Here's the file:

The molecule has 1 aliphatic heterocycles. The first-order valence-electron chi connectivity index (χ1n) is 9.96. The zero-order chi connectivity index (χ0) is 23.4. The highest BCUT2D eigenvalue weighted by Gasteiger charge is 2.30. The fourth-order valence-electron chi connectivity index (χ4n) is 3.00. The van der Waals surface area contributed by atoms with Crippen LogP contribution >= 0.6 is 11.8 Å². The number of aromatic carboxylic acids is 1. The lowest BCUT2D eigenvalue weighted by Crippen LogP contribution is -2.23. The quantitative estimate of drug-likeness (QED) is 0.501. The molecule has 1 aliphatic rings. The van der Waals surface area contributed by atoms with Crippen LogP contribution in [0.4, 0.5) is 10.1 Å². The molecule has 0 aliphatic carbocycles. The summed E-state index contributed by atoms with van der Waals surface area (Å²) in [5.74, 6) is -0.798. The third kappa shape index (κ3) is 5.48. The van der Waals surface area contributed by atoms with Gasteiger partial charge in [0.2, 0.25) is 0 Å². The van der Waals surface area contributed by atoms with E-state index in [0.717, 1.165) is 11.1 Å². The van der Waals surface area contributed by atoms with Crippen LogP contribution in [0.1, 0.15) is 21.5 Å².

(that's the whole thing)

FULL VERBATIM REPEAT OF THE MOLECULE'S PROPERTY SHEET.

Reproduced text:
The molecule has 1 aliphatic heterocycles. The first-order valence-electron chi connectivity index (χ1n) is 9.96. The zero-order chi connectivity index (χ0) is 23.4. The highest BCUT2D eigenvalue weighted by Gasteiger charge is 2.30. The fourth-order valence-electron chi connectivity index (χ4n) is 3.00. The van der Waals surface area contributed by atoms with Crippen LogP contribution >= 0.6 is 11.8 Å². The number of aromatic carboxylic acids is 1. The lowest BCUT2D eigenvalue weighted by Crippen LogP contribution is -2.23. The quantitative estimate of drug-likeness (QED) is 0.501. The molecule has 1 aliphatic rings. The van der Waals surface area contributed by atoms with Crippen LogP contribution in [0.4, 0.5) is 10.1 Å². The molecule has 0 aliphatic carbocycles. The summed E-state index contributed by atoms with van der Waals surface area (Å²) in [5.74, 6) is -0.798. The third kappa shape index (κ3) is 5.48. The van der Waals surface area contributed by atoms with Gasteiger partial charge in [0.2, 0.25) is 0 Å². The van der Waals surface area contributed by atoms with E-state index in [0.717, 1.165) is 11.1 Å². The van der Waals surface area contributed by atoms with Crippen LogP contribution in [0.1, 0.15) is 21.5 Å².